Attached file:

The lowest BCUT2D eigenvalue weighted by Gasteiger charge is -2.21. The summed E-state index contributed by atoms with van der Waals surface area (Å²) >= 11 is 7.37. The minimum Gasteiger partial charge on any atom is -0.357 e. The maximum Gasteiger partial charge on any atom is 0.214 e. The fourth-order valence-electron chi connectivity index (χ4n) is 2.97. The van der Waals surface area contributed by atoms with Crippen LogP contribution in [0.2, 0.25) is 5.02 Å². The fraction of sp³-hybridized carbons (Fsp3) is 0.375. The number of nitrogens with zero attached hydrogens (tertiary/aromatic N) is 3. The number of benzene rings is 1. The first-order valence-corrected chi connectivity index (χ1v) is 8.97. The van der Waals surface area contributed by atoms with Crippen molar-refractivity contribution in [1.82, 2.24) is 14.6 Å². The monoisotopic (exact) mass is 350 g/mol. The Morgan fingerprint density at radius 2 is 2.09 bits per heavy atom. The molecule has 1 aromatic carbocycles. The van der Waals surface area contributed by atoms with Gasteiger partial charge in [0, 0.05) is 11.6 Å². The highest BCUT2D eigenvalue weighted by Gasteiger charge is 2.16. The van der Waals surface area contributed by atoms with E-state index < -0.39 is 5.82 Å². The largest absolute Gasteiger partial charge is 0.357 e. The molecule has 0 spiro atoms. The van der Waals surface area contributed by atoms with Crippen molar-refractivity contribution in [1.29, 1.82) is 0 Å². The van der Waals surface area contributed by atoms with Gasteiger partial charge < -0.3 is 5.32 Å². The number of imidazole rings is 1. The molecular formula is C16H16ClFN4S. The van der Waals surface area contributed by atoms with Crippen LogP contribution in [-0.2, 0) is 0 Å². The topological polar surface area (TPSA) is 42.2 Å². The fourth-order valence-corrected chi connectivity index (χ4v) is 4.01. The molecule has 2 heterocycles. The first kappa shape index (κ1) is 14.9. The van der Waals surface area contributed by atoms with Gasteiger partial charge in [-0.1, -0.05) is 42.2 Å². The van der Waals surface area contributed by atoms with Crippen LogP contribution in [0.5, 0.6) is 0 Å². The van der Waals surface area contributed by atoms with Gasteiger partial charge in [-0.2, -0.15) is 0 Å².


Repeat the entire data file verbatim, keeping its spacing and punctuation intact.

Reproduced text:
The lowest BCUT2D eigenvalue weighted by Gasteiger charge is -2.21. The summed E-state index contributed by atoms with van der Waals surface area (Å²) >= 11 is 7.37. The minimum Gasteiger partial charge on any atom is -0.357 e. The maximum Gasteiger partial charge on any atom is 0.214 e. The fourth-order valence-electron chi connectivity index (χ4n) is 2.97. The van der Waals surface area contributed by atoms with Crippen LogP contribution in [0.2, 0.25) is 5.02 Å². The fraction of sp³-hybridized carbons (Fsp3) is 0.375. The number of nitrogens with zero attached hydrogens (tertiary/aromatic N) is 3. The number of benzene rings is 1. The first-order valence-corrected chi connectivity index (χ1v) is 8.97. The van der Waals surface area contributed by atoms with Crippen molar-refractivity contribution in [1.82, 2.24) is 14.6 Å². The monoisotopic (exact) mass is 350 g/mol. The Morgan fingerprint density at radius 2 is 2.09 bits per heavy atom. The molecule has 1 aromatic carbocycles. The van der Waals surface area contributed by atoms with Gasteiger partial charge in [0, 0.05) is 11.6 Å². The highest BCUT2D eigenvalue weighted by Gasteiger charge is 2.16. The van der Waals surface area contributed by atoms with E-state index < -0.39 is 5.82 Å². The largest absolute Gasteiger partial charge is 0.357 e. The molecule has 0 spiro atoms. The van der Waals surface area contributed by atoms with Crippen molar-refractivity contribution in [1.29, 1.82) is 0 Å². The van der Waals surface area contributed by atoms with Gasteiger partial charge < -0.3 is 5.32 Å². The number of imidazole rings is 1. The molecular formula is C16H16ClFN4S. The van der Waals surface area contributed by atoms with Crippen LogP contribution in [-0.2, 0) is 0 Å². The topological polar surface area (TPSA) is 42.2 Å². The fourth-order valence-corrected chi connectivity index (χ4v) is 4.01. The molecule has 2 heterocycles. The first kappa shape index (κ1) is 14.9. The van der Waals surface area contributed by atoms with Gasteiger partial charge in [-0.1, -0.05) is 42.2 Å². The van der Waals surface area contributed by atoms with Crippen LogP contribution in [0.5, 0.6) is 0 Å². The van der Waals surface area contributed by atoms with Gasteiger partial charge in [-0.2, -0.15) is 0 Å².